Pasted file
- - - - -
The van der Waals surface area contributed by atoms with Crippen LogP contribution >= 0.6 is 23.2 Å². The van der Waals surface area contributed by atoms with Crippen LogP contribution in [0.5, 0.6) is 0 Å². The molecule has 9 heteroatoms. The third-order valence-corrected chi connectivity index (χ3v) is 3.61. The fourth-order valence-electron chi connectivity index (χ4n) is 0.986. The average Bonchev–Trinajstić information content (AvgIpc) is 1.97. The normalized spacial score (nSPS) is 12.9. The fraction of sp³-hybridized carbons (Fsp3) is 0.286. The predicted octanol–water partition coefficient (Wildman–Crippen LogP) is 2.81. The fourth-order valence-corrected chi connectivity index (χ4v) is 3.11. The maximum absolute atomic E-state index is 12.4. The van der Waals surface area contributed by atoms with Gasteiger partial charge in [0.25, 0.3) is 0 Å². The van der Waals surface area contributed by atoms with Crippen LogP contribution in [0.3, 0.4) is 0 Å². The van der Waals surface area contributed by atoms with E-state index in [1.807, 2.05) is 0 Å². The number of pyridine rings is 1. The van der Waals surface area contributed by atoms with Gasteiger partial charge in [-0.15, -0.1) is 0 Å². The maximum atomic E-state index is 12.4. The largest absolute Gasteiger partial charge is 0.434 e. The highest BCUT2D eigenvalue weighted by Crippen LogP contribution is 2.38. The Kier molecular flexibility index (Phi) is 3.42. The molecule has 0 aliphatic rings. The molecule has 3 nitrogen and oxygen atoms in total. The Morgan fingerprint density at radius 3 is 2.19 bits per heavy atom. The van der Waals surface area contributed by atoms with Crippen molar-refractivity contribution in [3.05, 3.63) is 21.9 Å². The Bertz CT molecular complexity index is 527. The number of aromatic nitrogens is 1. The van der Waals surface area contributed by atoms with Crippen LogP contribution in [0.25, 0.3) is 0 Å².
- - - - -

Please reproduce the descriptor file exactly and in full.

The van der Waals surface area contributed by atoms with Crippen LogP contribution >= 0.6 is 23.2 Å². The van der Waals surface area contributed by atoms with Crippen LogP contribution in [0.5, 0.6) is 0 Å². The molecule has 9 heteroatoms. The third-order valence-corrected chi connectivity index (χ3v) is 3.61. The fourth-order valence-electron chi connectivity index (χ4n) is 0.986. The average Bonchev–Trinajstić information content (AvgIpc) is 1.97. The normalized spacial score (nSPS) is 12.9. The fraction of sp³-hybridized carbons (Fsp3) is 0.286. The predicted octanol–water partition coefficient (Wildman–Crippen LogP) is 2.81. The fourth-order valence-corrected chi connectivity index (χ4v) is 3.11. The maximum absolute atomic E-state index is 12.4. The van der Waals surface area contributed by atoms with Gasteiger partial charge in [0.25, 0.3) is 0 Å². The van der Waals surface area contributed by atoms with Crippen LogP contribution in [0.3, 0.4) is 0 Å². The van der Waals surface area contributed by atoms with E-state index in [1.807, 2.05) is 0 Å². The number of pyridine rings is 1. The van der Waals surface area contributed by atoms with Gasteiger partial charge in [-0.15, -0.1) is 0 Å². The maximum atomic E-state index is 12.4. The largest absolute Gasteiger partial charge is 0.434 e. The highest BCUT2D eigenvalue weighted by Crippen LogP contribution is 2.38. The Kier molecular flexibility index (Phi) is 3.42. The molecule has 0 aliphatic rings. The molecule has 3 nitrogen and oxygen atoms in total. The Morgan fingerprint density at radius 3 is 2.19 bits per heavy atom. The van der Waals surface area contributed by atoms with Crippen molar-refractivity contribution in [3.05, 3.63) is 21.9 Å². The Bertz CT molecular complexity index is 527. The number of aromatic nitrogens is 1. The van der Waals surface area contributed by atoms with Crippen LogP contribution in [0.25, 0.3) is 0 Å².